The Mystery
Most scientists agree that Sacsayhuaman served as a kind of fortress of barrier wall, but this has been disputed. The strange shape and angles of the wall have led some speculate that it may have had a more symbolic function, one example being that the wall, when seen next to Cuzco from above, forms the shape of the head of a Cougar. Even more mysterious than the monument’s use, though, are the methods that were used in its construction. Like most Inca stone works, Sacsayhuaman was built with large stones that fit together so perfectly that not even a sheet of paper can be placed in the gaps between them. Just how the Incas managed such expert placements, or, for that matter, how they managed to transport and lift the heavy hunks of stone, is still not fully known.

4. The Easter Island Moai


One of the most iconic series of monuments in the Pacific islands is the Moai, a group of huge statues of exaggerated human figures that are found only on the small, isolated island of Rapa Nui, or Easter Island. The Moai were carved sometime between 1250 and 1500 AD by the island’s earliest inhabitants, and are believed to depict the people’s ancestors, who in their culture were held in the same regard as deities. The Moai were chiseled and carved from tuff, a volcanic rock that is prevalent on the island, and they all feature the same characteristics of an oversized head, broad nose, and a mysterious, indecipherable facial expression. Scientists have determined that as many as 887 of the statues were originally carved, but years of infighting among the island’s clans led to many being destroyed. Today, only 394 are still standing, the largest of which is 30 feet tall and weighs over 70 tons.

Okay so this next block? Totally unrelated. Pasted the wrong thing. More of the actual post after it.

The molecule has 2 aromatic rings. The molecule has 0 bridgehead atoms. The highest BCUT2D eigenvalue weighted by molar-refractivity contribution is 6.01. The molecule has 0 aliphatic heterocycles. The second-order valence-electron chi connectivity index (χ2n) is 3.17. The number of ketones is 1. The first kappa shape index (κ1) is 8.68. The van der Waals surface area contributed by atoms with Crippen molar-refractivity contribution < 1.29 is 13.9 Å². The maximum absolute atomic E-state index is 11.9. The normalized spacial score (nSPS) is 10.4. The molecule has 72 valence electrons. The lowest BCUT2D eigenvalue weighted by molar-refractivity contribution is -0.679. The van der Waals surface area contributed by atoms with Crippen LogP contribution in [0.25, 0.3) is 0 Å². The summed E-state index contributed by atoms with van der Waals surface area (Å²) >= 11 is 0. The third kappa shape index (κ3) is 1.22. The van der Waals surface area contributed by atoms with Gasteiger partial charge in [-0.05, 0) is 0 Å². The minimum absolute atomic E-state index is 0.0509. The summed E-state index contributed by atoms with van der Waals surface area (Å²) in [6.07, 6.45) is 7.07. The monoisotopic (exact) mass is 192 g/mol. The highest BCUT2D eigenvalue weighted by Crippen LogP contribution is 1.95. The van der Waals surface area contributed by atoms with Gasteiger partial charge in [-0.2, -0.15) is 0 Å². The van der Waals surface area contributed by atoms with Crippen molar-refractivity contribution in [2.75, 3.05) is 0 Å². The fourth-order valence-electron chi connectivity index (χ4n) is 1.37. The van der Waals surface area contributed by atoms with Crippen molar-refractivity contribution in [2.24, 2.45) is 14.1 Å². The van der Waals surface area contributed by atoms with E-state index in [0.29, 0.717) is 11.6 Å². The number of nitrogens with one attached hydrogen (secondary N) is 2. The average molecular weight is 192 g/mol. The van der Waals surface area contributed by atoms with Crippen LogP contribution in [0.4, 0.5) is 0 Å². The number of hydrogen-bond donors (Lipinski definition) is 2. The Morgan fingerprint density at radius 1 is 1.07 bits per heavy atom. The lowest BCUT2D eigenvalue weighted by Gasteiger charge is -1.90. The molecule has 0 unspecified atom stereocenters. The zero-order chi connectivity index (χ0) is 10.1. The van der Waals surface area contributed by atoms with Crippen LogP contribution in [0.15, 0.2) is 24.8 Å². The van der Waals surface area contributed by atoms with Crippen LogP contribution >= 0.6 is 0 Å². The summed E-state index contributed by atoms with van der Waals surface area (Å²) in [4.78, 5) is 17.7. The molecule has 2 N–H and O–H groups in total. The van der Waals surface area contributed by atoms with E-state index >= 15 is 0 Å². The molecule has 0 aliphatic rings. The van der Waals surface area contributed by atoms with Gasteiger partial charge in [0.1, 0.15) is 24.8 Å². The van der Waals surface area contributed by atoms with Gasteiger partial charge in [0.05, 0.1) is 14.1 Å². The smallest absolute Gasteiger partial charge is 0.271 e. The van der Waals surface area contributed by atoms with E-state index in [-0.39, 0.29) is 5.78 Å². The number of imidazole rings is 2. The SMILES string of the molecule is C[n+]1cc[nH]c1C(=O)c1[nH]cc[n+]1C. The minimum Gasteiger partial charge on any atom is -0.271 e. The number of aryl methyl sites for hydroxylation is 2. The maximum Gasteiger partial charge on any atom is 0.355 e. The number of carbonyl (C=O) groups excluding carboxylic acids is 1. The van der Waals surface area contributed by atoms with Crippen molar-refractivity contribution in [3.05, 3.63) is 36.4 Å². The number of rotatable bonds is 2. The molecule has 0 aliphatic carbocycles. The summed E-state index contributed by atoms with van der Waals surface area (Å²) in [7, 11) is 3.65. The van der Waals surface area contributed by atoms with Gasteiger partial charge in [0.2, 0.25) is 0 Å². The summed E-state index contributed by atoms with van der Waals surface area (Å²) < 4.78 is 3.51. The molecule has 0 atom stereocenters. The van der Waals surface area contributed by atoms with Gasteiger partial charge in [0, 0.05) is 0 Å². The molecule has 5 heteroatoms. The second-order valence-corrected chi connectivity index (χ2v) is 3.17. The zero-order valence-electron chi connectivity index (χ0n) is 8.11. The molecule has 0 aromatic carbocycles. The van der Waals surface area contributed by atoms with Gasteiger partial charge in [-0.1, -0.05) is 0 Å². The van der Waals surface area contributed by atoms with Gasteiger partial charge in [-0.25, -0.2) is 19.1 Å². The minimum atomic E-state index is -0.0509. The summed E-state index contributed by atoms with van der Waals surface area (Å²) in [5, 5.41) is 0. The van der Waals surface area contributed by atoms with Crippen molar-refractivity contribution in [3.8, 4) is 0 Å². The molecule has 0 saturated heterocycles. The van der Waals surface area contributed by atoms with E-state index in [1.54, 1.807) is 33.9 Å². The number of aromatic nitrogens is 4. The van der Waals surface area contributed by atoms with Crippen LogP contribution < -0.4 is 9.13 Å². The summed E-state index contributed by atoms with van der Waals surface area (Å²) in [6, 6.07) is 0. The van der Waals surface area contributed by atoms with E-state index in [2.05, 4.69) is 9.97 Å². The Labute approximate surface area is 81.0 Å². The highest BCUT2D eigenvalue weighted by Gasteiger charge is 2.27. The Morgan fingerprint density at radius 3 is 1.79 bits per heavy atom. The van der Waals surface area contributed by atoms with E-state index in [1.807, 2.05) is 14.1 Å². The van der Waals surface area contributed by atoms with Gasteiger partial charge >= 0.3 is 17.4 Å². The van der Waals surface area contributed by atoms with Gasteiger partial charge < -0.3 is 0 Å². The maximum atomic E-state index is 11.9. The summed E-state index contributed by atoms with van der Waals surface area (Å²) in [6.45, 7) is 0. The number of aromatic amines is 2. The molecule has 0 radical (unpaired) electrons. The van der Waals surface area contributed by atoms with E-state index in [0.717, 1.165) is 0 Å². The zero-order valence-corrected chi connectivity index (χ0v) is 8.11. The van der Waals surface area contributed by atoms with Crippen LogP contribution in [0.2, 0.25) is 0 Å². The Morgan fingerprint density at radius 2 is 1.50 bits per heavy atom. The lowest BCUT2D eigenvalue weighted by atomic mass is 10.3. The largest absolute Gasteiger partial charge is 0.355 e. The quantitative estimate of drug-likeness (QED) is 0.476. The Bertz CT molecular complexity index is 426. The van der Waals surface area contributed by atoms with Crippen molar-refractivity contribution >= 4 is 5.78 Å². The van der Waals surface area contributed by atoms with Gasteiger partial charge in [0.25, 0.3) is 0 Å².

The Mystery
While there is a fairly solid consensus on why the Moai were erected, how the islanders did it is still up for debate. The average Moai weighs several tons, and for years scientists were at a loss to describe how the monuments were transported from Rano Raraku, where most of them were constructed, to their various locations around the island. In recent years, the most popular theory is that the builders used wooden sleds and log rollers to move the Moai, an answer that would also explain how the once verdant island became almost totally barren due to deforestation.

3. The Georgia Guidestones